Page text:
The French authorities must immediately stop forced evictions affecting several thousand migrant Roma each year across the country – this is what human rights group Amnesty International has to say about France’s apparently ongoing policy of forcibly evicting Roma communities. Almost all the Roma communities involved are of Romanian origin, with only a few from Bulgaria or elsewhere.
The rhetoric from the French authorities has improved and less openly singles out one ethnic group for persecution, but the practice of forced eviction remains largely unchanged, according to Amnesty. “Its [The new French government] tone and approach have improved, relative to previous years in which Roma were often openly stigmatized by the government. However the practice of forced evictions has continued at the same alarming rate as before” said John Dalhuisen, Europe and Central Asia Programme Director at Amnesty International.
Amnesty’s figures suggest that most of an estimated 15,000 migrant Roma currently in France come from Romania. Interplay between French and European legislation and political appearances gives a net result of people being driven from their dwellings against their will without the offer alternative accommodation. It all adds up to France failing to meet international standards on human rights, according to Amnesty.
As non-French EU citizens, Romanian Roma cannot stay in France for more than three months unless they have work or can prove sufficient means to support themselves. Added to this national legislation are the EU transitional controls on Romania that run until December 2013, which further prevent all Romanians accessing France’s services, job market and, ultimately, rights.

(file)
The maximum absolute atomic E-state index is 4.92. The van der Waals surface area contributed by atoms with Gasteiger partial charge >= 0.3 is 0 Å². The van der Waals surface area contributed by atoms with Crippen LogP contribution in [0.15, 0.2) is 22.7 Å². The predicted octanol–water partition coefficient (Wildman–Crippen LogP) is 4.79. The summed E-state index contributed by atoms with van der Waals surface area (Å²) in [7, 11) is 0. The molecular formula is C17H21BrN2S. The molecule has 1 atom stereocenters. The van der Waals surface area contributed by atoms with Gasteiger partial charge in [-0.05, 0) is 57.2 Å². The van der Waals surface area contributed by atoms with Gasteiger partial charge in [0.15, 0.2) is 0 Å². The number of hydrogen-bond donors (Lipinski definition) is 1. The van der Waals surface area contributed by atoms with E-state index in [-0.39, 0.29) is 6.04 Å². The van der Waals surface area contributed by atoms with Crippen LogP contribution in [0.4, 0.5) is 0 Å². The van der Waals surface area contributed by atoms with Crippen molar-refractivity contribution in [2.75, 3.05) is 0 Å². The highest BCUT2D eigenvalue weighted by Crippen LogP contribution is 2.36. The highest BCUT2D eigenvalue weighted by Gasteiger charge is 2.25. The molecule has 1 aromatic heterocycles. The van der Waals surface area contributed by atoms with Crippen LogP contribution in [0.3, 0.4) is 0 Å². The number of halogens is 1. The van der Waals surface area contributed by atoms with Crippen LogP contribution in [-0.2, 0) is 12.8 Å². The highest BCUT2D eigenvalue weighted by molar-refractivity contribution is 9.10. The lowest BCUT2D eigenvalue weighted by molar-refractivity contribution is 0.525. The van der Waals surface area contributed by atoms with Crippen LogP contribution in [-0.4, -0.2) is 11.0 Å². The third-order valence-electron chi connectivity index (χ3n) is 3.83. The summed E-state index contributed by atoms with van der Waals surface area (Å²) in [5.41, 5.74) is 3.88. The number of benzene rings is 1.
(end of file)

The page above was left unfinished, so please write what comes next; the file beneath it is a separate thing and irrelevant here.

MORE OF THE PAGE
Amnesty paints a picture of cyclical despair and poverty: Roma living in temporary camps are driven away with no prior notice. Possessions and official documents are lost, as the authorities do not allow camp residents to retrieve belongings. With no other option, unless deported to Romania, Roma soon end up in another makeshift camp under the constant threat of eviction, unsanitary conditions, no running water, no healthcare provision, no education and no hope of being granted the little support and few basic human rights necessary to build a life.
According to Amnesty, the new Hollande administration is working with NGOs, including Amnesty, to find solutions and France is drawing up an national plan for access to housing or emergency accommodation for everyone who needs it. “Under international law France is obliged to guarantee the right to adequate housing without discrimination and to prevent forced evictions. This means that the French authorities must immediately stop all evictions until all the international human rights safeguards can be guaranteed to all inhabitants of informal settlements,” said Amnesty’s John Dalhuisen. But, in the meantime, the evictions continue.
Find out more on Roma evictions in France from Amnesty and read the full report Chased Away:Forced evictions of Roma in Ile-de-France.
Liam Lever, firstname.lastname@example.org
(photo source: Amnesty International)